On Tuesday mornings, we have departmental x-ray meetings which look at relevant x-rays for patients under the care of rheumatology. As a pharmacist, interpreting x-rays is something I have always found difficult and therefore embrace any opportunity to learn and progress with these.
After the meeting, I usually schedule a time to pop into rheumatology daycare and touch base with the nurses there. We have a designated daycare for rheumatology patients where they can receive infusions of biologics such as infliximab or tocilizumab and be monitored for any infusion-related reactions. As biologics are such complex molecules, they have the potential to cause inflammatory and allergic reactions even months after patients have started treatment. Therefore, we always ensure we have the relevant medications on board in case of any medical emergency.
All infusions prescribed for patients are clinically screened by a pharmacist ensuring they are safe in terms of dose, blood biochemistry and indication. The screening, supply and dispensing to the unit is done two weeks in advance of patients due in to allow for timely dispensing. We have reduced wastage of high-cost drugs by training nurses to reconstitute drugs on the ward rather than using aseptically prepared bags. Clinical screening of daycare drug charts is the responsibility of the junior pharmacist currently rotated into rheumatology. This gives the juniors an opportunity to learn about biologics at an early stage of their career. We have guidelines and protocols and screening guides they can follow and of course, they can always refer to me for help if need be.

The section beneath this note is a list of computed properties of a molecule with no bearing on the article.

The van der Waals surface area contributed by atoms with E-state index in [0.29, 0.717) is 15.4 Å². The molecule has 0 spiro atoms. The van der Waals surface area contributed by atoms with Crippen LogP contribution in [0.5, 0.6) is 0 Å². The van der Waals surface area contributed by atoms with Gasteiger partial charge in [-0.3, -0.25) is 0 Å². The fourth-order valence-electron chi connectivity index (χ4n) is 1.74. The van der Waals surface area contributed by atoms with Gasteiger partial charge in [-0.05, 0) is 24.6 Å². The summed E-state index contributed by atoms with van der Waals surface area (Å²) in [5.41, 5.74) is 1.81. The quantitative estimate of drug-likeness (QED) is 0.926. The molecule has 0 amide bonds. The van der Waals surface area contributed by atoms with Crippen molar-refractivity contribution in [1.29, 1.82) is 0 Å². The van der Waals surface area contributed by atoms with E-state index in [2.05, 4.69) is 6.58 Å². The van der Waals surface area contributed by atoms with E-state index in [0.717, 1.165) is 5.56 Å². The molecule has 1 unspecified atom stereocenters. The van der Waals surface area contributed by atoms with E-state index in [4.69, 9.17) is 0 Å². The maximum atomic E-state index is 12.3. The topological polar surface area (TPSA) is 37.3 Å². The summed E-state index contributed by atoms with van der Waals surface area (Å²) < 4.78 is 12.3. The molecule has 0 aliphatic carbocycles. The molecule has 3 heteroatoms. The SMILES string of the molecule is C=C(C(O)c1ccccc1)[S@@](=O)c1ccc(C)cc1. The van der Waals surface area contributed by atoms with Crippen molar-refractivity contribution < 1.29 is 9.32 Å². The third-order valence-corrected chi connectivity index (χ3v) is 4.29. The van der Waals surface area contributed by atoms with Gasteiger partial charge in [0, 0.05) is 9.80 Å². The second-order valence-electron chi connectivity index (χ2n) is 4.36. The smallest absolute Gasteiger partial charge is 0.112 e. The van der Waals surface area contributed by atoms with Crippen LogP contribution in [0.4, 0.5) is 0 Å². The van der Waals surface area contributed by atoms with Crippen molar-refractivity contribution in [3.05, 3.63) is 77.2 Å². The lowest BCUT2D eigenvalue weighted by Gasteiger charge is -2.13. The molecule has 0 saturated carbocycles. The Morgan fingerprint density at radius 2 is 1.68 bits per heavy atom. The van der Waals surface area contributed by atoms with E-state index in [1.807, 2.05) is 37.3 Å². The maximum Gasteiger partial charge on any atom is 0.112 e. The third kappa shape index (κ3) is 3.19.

When pharmacists clinically screen prescriptions for biologics, there are several blood parameters we check. This includes ensuring the patient is not neutropenic or suffering from thrombocytopenia, HIV, TB, Hepatitis B/C results are negative and lipid profiles are normal.
As a Trust, we have good guidelines I have helped to develop to ensure all relevant tests are conducted as soon as a patient is identified as needing biologic treatment. However, in the chaos of a very busy department, it is vital to always double check, hence our pharmacy clinical check acts as a safety net.
As the clinical screening for supply is done by the rotational pharmacist, I ensure I approve and screen the funding requests which are done before prescribing. In doing this, I check the drug applied for is the most appropriate for the patient, factoring in co-morbidities, past infections, history of cancer and compliance.
Next, I have a meeting with my pre-registration trainee who has just started his training year. I have been a pre-registration tutor for the last 4 years and find it an enjoyable part of my job. I take pride in being a role model and shaping the future generation of the pharmacy workforce. I check he is settling into the hospital role ok and answer any questions he has. We make a plan to meet regularly and I remind him of my open-door policy.
My task for this afternoon is reviewing a service level agreement (SLA) between the trust and a homecare provider for a new drug. Sarilumab is available for the treatment of severe rheumatoid arthritis when disease activity is not controlled. In order for the Trust to prescribe it for our patients, I need to organise the drugs supply through one of our homecare providers. With high-cost drugs, many trusts use homecare as a means of saving money through VAT free schemes.
I have my own personal views on homecare but don’t think this is the most appropriate platform to discuss them. The SLA sets out the service provided, dispensing, billing, invoicing and supply of the drug. I, therefore, ensure that this is in-line with the needs of our service and is sufficient for the Trust and patient.
Food for thought… how far should we be pushing the boundaries with extended roles of pharmacists?
Kalveer Flora is Lead Rheumatology and Biosimilars Specialist Pharmacist, Deputy Chair, Rheumatology Pharmacists UK (RPUK).